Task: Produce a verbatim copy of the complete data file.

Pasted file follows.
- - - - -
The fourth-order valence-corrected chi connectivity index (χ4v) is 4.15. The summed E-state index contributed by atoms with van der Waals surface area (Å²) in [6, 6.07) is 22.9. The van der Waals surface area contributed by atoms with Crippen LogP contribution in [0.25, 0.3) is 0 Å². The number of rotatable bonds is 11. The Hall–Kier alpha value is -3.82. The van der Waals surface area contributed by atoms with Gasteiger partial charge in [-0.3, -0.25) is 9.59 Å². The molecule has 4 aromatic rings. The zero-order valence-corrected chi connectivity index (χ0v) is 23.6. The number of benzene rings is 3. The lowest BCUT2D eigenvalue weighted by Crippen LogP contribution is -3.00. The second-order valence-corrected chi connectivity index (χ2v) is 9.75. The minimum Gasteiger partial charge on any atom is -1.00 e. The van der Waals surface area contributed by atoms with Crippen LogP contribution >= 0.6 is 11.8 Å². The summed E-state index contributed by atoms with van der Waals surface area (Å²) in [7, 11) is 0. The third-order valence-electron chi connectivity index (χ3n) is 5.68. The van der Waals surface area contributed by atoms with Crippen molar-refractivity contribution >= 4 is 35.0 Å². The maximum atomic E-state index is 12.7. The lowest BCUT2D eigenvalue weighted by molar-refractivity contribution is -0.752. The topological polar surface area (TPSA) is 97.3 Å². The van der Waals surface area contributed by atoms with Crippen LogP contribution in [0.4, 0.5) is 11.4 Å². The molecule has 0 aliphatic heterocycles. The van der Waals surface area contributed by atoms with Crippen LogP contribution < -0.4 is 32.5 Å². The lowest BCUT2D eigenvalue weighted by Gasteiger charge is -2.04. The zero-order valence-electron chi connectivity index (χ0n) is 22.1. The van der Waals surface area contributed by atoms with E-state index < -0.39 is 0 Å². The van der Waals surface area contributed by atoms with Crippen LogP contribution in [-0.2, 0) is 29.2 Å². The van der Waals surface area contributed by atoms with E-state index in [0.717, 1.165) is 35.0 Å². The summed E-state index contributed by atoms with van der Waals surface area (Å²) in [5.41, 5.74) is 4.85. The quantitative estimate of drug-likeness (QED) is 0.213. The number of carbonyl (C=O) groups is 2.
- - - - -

The fourth-order valence-corrected chi connectivity index (χ4v) is 4.15. The summed E-state index contributed by atoms with van der Waals surface area (Å²) in [6, 6.07) is 22.9. The van der Waals surface area contributed by atoms with Crippen LogP contribution in [0.25, 0.3) is 0 Å². The number of rotatable bonds is 11. The Hall–Kier alpha value is -3.82. The van der Waals surface area contributed by atoms with Gasteiger partial charge in [-0.3, -0.25) is 9.59 Å². The molecule has 4 aromatic rings. The zero-order valence-corrected chi connectivity index (χ0v) is 23.6. The number of benzene rings is 3. The lowest BCUT2D eigenvalue weighted by Crippen LogP contribution is -3.00. The second-order valence-corrected chi connectivity index (χ2v) is 9.75. The minimum Gasteiger partial charge on any atom is -1.00 e. The van der Waals surface area contributed by atoms with Crippen LogP contribution >= 0.6 is 11.8 Å². The summed E-state index contributed by atoms with van der Waals surface area (Å²) in [7, 11) is 0. The third-order valence-electron chi connectivity index (χ3n) is 5.68. The van der Waals surface area contributed by atoms with Crippen molar-refractivity contribution >= 4 is 35.0 Å². The maximum atomic E-state index is 12.7. The lowest BCUT2D eigenvalue weighted by molar-refractivity contribution is -0.752. The topological polar surface area (TPSA) is 97.3 Å². The van der Waals surface area contributed by atoms with Crippen LogP contribution in [0.4, 0.5) is 11.4 Å². The molecule has 0 aliphatic heterocycles. The van der Waals surface area contributed by atoms with Crippen LogP contribution < -0.4 is 32.5 Å². The lowest BCUT2D eigenvalue weighted by Gasteiger charge is -2.04. The zero-order valence-electron chi connectivity index (χ0n) is 22.1. The van der Waals surface area contributed by atoms with E-state index < -0.39 is 0 Å². The van der Waals surface area contributed by atoms with Crippen LogP contribution in [-0.2, 0) is 29.2 Å². The van der Waals surface area contributed by atoms with E-state index in [0.717, 1.165) is 35.0 Å². The summed E-state index contributed by atoms with van der Waals surface area (Å²) in [5.41, 5.74) is 4.85. The quantitative estimate of drug-likeness (QED) is 0.213. The number of carbonyl (C=O) groups is 2.